The Imperial Wonders

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Talented and flashy, the Imperial Wonders was Cleveland, Ohio's answer to the Temptations, mimicking the Motor City giants with Lester "Jelly" McKenzie's Eddie Kendricks-ish falsetto, Avon Wells'…
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Talented and flashy, the Imperial Wonders was Cleveland, Ohio's answer to the Temptations, mimicking the Motor City giants with Lester "Jelly" McKenzie's Eddie Kendricks-ish falsetto, Avon Wells' deep Melvin Franklin-esque bass, and Leo Green's rough Paul Williams-ish baritone. A quintet like the Temptations, the other members were Al Boyd, a former Rotation, and Walter Channey. They hit their stride in the early '70s recording a string of singles, changing labels on virtually every release.

A short-lived local label, Daywood Records owned by Bob Davis and Melvin Wood, released their debut recording in 1969; the bouncy "Just a Dream," had that lilting quality that make records magic, but Daywood had neither the expertise nor the funds to do anything with the record. Their next and arguably most popular recording came out on Black Prince Records located in Tennessee; "Trying to Get to You" displayed McKenzie's oil-slick falsetto; the tune was similar musically to "Just a Dream" but accented with a spoken part by Wells; the flip was just as good, a remake of the standard "When I Fall in Love," featured Wells on lead, sounding identical to the Temptations' Melvin Franklin. It was a big hit on R&B radio in Cleveland and probably picked up some plays in other localities as well, but not nearly enough for the guys to realize any monies for their effort. With former O'Jay Bobby Massey producing, the guys waxed a side for Musicor Records that even went unnoticed in Cleveland. Two last shots on Cleveland's Solid Foundation Records, produced again by Massey, afforded one minor hit in Cleveland "Turned Around Over You."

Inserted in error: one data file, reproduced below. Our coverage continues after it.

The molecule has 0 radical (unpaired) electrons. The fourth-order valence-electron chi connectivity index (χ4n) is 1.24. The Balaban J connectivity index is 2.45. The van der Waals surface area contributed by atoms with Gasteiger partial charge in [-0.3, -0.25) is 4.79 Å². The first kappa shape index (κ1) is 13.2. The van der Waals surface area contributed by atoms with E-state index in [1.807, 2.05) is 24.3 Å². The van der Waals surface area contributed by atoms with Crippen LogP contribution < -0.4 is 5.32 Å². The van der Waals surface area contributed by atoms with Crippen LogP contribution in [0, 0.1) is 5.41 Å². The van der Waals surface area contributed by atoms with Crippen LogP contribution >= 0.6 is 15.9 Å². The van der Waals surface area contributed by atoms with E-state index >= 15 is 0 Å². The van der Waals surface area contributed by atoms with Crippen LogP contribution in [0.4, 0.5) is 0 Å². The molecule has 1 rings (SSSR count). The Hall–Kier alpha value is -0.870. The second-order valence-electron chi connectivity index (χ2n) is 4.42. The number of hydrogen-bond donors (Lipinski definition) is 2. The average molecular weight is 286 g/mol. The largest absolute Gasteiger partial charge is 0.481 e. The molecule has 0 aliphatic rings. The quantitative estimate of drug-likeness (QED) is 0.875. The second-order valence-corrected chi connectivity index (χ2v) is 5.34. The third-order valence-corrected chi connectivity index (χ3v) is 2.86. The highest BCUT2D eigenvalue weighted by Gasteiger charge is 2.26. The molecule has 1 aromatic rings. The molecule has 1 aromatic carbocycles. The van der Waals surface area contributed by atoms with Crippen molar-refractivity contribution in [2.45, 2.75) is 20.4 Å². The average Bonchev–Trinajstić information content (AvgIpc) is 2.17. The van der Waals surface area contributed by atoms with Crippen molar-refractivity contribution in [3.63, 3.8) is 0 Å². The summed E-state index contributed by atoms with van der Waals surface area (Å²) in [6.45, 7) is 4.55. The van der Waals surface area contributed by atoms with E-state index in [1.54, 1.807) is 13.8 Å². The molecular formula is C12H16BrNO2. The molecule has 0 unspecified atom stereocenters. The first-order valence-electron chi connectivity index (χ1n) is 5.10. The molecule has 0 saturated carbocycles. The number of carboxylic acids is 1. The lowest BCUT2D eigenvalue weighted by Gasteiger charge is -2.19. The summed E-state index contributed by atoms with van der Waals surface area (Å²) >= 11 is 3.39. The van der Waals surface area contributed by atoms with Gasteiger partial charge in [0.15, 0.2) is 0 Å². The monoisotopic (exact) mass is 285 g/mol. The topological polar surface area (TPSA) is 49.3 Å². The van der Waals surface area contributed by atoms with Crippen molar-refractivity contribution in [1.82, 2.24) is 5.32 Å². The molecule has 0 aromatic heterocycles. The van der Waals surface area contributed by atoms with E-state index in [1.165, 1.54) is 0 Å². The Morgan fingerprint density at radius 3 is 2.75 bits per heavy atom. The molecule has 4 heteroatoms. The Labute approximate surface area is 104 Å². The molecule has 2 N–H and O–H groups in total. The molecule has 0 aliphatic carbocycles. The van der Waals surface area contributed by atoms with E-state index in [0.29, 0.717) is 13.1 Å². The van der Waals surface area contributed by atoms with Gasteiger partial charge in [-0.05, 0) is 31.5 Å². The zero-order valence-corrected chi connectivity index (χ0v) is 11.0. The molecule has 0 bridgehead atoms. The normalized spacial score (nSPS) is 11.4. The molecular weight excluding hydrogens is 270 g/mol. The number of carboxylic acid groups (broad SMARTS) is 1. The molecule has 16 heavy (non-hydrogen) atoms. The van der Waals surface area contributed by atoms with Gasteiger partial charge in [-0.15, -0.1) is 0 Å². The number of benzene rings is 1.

After the Imperial Wonders disbanded, Green, and Boyd sang with Truth; Lester McKenzie wrote songs for many Cleveland acts including the tender "Son-In-Law" for the Elements, who also recorded as Moving Violation for Atco Records. McKenzie died in the mid-'90s, and Green moved to Atlanta, Georgia; Wells and Channey are believed to be on the West Coast, along with Al Boyd. Boyd got a position as a staff writer for Motown where he penned such notables as "Shakey Ground," a hit for the Temptations and Phoebe Snow.